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In the realm of fantasy

Fantasy films seem to have a dream run at the box office, says parvathi nayar, as Harry Potter 6 scorches the screens globally

Harry Potter and the Half Blood Prince (HP6) may well finish as 2009’s top summer release — if it stays on course for a stratospheric box office rendezvous of US$1 billion. India is contributing to the journey with HP6’s cumulative takings here amounting to Rs. 105,547,551 following the opening weekend. Denzil Dias, Deputy Managing Director of Warner Bros (WB) in India, says this makes it the biggest opening weekend ever for a WB film here.

Sunil Narvekar, head of film distribution at Sathyam Cinemas, explains this is part of a larger trend: “Unlike the past, Western preferences are now accepted in India, so that fantasy films that do well abroad perform well here too.” In Tamil Nadu too, this trend holds true says S.Venkatraghavan of Sony Pictures in India. Within the Sony stable of fantasy movies, for example, the Narnia franchise tops the list, with Prince Caspian doing Rs. 1.5 crore in Tamil Nadu. Venkataraghavan adds, “Fantasy movies always do well in India, especially those based on popular books, which have preceded the movie release and created a readymade audience for the movie.”

As with the boy wizard’s saga. With fans lapping up even HP’s more fantastical outcomes — Emma Watson becoming a fashion icon, for instance — it’s no surprise that HP recently topped the list of best fantasy movies. At an Internet poll conducted by websites Moviefone and Bebo, HP earned a whopping 73 per cent of the vote; next in line were Lord of the Rings (LOTR) with 16 per cent, Twilight with eight per cent and The Chronicles of Narnia with three per cent.

Before we rubbish them as “make believe”, fantasy performs a particular function of story telling most admirably: it activates the imagination, so valuable in an era where we are spoonfed information and entertainment.

Why has HP in particular caught our collective fancy? The answer is a complex potion brewed of such ingredients as our love for a good story, the richness and consistency of the fantasy world that JK Rowling has created that has something for readers of every age — and, of course, Harry himself, the perfect contemporary version of the classic Hero or “Chosen One”. As Joseph Campbell famously pointed out in The Hero with a Thousand Faces, the monomyth of the Hero is one that repeats itself; ie the mythology of Star Wars is not that different from that of Hercules or Moses or Rama — heroes who fight great battles and restore the balance of good and evil.

Fast forward to our times, and you can see why Harry Potter has joined the brigade — and “muggle” (ie non-magic human beings) has gained entry into the Oxford English Dictionary.

Yes, this week in the U.S., HP6 was toppled by G-Force, the 3D animated film about a group of government-trained guinea pigs out to stop an evil billionaire from taking over the world. You might retort “Accio Deathly Hallows!” summoning up the final HP films as a surefire way to trounce all such celluloid opposition. But either way, the overall box office winner remains fantasy films. Oink.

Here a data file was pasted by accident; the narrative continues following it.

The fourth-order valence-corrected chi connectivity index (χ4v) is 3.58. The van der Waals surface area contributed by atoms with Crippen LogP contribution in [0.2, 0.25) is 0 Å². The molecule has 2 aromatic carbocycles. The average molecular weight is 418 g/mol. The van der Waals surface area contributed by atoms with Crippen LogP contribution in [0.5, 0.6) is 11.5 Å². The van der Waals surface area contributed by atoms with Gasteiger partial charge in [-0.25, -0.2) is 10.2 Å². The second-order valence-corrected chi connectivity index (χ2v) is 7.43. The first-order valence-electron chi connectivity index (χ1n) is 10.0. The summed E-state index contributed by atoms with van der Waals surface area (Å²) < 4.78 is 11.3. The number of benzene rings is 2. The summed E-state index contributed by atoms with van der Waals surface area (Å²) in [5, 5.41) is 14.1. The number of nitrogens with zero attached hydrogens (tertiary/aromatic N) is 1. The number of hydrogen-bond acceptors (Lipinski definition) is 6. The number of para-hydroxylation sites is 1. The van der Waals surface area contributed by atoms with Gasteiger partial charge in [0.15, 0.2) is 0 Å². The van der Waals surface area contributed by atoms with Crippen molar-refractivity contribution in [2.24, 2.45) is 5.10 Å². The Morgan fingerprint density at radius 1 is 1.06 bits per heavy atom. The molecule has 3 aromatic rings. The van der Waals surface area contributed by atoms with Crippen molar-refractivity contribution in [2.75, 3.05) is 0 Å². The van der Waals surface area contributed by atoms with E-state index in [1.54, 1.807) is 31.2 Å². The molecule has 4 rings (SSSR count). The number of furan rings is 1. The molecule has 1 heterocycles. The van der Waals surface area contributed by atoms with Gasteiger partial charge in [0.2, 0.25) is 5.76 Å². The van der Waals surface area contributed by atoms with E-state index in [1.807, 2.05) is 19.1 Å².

Books to films

Harry Potter

JK Rowling’s series of seven books that chronicle the adventures of the boy wizard against evil Lord Voldemort. Go on, treat yourself: rent out the first 5 movies, watch them back to back, then go to the theatres well prepared for HP6.

Lord of the Rings

Epic high fantasy spun out of J R R Tolkien’s fantastical trilogy about the diabolical Lord Sauron, whose plans are thwarted by an alliance of weird and wonderful beings, including the wee hobbits. Absolutely fabulous.


Romantic-fantasy film of the first book in the series by Stephenie Meyer. Teen audiences swooned over the delectable Robert Pattinson; he plays vampire Edward Cullen who loves the somewhat whiny human Bella Swan (Kristen Stewart).

The Chronicles of Narnia

The Chronicles of Narnia by CS Lewis have produced two movies thus far: The Lion, the Witch and the Wardrobe (2005) and Prince Caspian (2008), which have a by-the-numbers, determined-to-dazzle with special effects feel.

The Golden Compass

“His Dark Materials” by Philip Pullman must be the best fantasy trilogy of our times. Golden Compass is the celluloid version of its first book, “Northern Lights” — and the name change says it all. Forget the film, devour the books.

Down fantasy lane

To step back for a moment, we can trace our love affair with fantasy films all the way back to the origins of filmmaking itself, and such classic works as the Melies brothers’ silent short film A Trip to the Moon (1902). The most famous — and still beloved — is The Wizard of Oz (1939), by which time moviemakers had sound at their disposal. Fantasy films did well down the years with fairytales such as the endlessly remade Cinderella, or children’s stories such as the delightful Mary Poppins (1964), or more modern yarns such as Journey to the Centre of the Earth (1959). As technology advanced, audiences’ expectations of fantasy grew exponentially; from, say the 1980s onwards, science fiction-based fantasy such as Flash Gordon made a dramatic celluloid entry. Though fantasy became mainstream, critical recognition was harder won: The Lord of the Rings-The Return of the King was the first fantasy film to earn an Oscar Best Picture in 2004.

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